As I approach teaching, I believe effecting planning keeps all other parts in order. The lesson planning aspect is the culmination of many pieces coming together into organized structures which are to be implemented with flexibility to change throughout the day, month, as well as year as your students react and respond to them. When I lesson plan I take various steps and consider various factors throughout the process.

Factors to Consider:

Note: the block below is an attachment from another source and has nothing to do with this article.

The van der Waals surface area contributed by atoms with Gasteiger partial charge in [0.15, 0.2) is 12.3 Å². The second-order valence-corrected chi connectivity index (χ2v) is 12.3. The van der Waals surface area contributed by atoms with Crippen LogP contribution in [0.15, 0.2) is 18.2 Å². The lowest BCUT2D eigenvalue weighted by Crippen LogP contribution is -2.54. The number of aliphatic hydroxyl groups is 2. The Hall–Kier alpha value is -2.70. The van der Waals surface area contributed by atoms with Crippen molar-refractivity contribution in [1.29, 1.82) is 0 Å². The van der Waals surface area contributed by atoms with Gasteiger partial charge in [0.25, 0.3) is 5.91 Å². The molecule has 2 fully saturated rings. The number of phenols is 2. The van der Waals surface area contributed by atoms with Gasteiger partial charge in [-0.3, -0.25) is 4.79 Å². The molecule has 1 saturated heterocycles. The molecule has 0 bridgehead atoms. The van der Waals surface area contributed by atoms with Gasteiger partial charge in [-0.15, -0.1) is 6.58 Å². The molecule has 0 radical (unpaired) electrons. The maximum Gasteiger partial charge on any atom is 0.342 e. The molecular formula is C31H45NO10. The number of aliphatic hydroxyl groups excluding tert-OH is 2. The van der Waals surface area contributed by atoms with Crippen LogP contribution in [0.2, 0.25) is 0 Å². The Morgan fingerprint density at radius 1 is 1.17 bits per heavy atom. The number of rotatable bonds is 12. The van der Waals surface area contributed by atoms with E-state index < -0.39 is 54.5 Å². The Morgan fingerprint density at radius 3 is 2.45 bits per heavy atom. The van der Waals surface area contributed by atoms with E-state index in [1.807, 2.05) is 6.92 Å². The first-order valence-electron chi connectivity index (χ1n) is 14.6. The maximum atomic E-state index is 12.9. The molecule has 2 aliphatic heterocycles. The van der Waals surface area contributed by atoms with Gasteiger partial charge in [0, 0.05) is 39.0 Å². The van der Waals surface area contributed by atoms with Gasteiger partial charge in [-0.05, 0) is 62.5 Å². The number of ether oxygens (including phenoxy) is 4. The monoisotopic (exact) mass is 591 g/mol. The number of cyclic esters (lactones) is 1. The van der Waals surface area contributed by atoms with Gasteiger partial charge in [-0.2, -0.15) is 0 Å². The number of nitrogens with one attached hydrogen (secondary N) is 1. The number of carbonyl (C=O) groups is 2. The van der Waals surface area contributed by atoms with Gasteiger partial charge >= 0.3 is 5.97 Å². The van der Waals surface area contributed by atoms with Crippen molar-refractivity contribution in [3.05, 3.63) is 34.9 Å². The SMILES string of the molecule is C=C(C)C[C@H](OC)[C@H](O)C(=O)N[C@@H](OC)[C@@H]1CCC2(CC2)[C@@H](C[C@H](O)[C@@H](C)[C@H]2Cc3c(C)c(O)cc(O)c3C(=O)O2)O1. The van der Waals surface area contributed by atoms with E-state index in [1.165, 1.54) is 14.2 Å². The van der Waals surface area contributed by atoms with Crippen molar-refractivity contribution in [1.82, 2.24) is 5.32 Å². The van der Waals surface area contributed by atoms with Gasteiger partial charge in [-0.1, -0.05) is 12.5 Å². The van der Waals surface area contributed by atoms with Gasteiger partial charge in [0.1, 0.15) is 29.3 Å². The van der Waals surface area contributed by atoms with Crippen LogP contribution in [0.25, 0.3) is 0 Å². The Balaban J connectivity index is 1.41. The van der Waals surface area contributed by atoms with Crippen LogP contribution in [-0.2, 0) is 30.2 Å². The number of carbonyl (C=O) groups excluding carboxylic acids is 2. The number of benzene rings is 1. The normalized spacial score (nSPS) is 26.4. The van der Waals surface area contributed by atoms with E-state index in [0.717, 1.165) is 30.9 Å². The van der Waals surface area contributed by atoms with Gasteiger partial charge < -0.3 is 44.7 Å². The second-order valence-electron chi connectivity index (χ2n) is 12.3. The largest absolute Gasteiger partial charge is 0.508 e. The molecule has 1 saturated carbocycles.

The factors I consider involve state as well as national standards, goals for my students as determined by me, other paraprofessionals as well as the school, and knowledge about my students I should consider. I try to look across standards from reputable organizations in the subject field as well as standards put out by the larger systems of government in which I am working. Whether I am in Virginia and following the Virginia SOLs, in Arizona following the Common Core, or in another state or even country, I need to consider and base my pedagogy off of those standards. Then if there are county, region, and district regulations, I try have those on hand to consider as I plan each lesson. I will be familiar with school policies to make sure I am in accordance with each system I am working within as a general educator. I consider suggestions from other paraprofessionals especially in regards to students with 504 plans or IEPs to best meet the requirements for those students. Additionally, I consider home dynamics of students in hopes to build consistencies and relationships with students' home environments to compromise and match those other systems my students live in. I take initiative to get to know my students in various ways both formally as well as informally to keep that information in mind when I need to create various lessons in various topics. If there are ways I can bring in different types of learning or the favorite current game of the class into what I am teaching, I will.